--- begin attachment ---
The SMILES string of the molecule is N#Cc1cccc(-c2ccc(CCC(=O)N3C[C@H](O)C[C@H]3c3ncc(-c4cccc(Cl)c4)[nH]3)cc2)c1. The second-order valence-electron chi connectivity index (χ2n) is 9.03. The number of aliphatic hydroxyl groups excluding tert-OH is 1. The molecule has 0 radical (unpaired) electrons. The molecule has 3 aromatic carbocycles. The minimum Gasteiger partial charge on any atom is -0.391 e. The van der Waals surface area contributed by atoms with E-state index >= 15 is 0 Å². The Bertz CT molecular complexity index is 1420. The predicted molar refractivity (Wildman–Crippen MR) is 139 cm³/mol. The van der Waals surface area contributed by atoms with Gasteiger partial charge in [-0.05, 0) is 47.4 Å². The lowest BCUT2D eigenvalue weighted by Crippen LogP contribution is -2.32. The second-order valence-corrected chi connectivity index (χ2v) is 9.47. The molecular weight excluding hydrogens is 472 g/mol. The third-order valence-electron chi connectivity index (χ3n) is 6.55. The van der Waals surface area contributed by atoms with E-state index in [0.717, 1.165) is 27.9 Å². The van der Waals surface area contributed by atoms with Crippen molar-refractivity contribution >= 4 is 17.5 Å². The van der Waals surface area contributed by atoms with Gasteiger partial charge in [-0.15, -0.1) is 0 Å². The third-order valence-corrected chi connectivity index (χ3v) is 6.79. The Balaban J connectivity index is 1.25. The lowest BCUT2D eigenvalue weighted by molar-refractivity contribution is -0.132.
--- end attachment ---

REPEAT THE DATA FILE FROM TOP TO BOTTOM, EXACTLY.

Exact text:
The SMILES string of the molecule is N#Cc1cccc(-c2ccc(CCC(=O)N3C[C@H](O)C[C@H]3c3ncc(-c4cccc(Cl)c4)[nH]3)cc2)c1. The second-order valence-electron chi connectivity index (χ2n) is 9.03. The number of aliphatic hydroxyl groups excluding tert-OH is 1. The molecule has 0 radical (unpaired) electrons. The molecule has 3 aromatic carbocycles. The minimum Gasteiger partial charge on any atom is -0.391 e. The van der Waals surface area contributed by atoms with E-state index >= 15 is 0 Å². The Bertz CT molecular complexity index is 1420. The predicted molar refractivity (Wildman–Crippen MR) is 139 cm³/mol. The van der Waals surface area contributed by atoms with Gasteiger partial charge in [-0.05, 0) is 47.4 Å². The lowest BCUT2D eigenvalue weighted by Crippen LogP contribution is -2.32. The second-order valence-corrected chi connectivity index (χ2v) is 9.47. The molecular weight excluding hydrogens is 472 g/mol. The third-order valence-electron chi connectivity index (χ3n) is 6.55. The van der Waals surface area contributed by atoms with E-state index in [0.717, 1.165) is 27.9 Å². The van der Waals surface area contributed by atoms with Crippen molar-refractivity contribution >= 4 is 17.5 Å². The van der Waals surface area contributed by atoms with Gasteiger partial charge in [-0.15, -0.1) is 0 Å². The third-order valence-corrected chi connectivity index (χ3v) is 6.79. The Balaban J connectivity index is 1.25. The lowest BCUT2D eigenvalue weighted by molar-refractivity contribution is -0.132.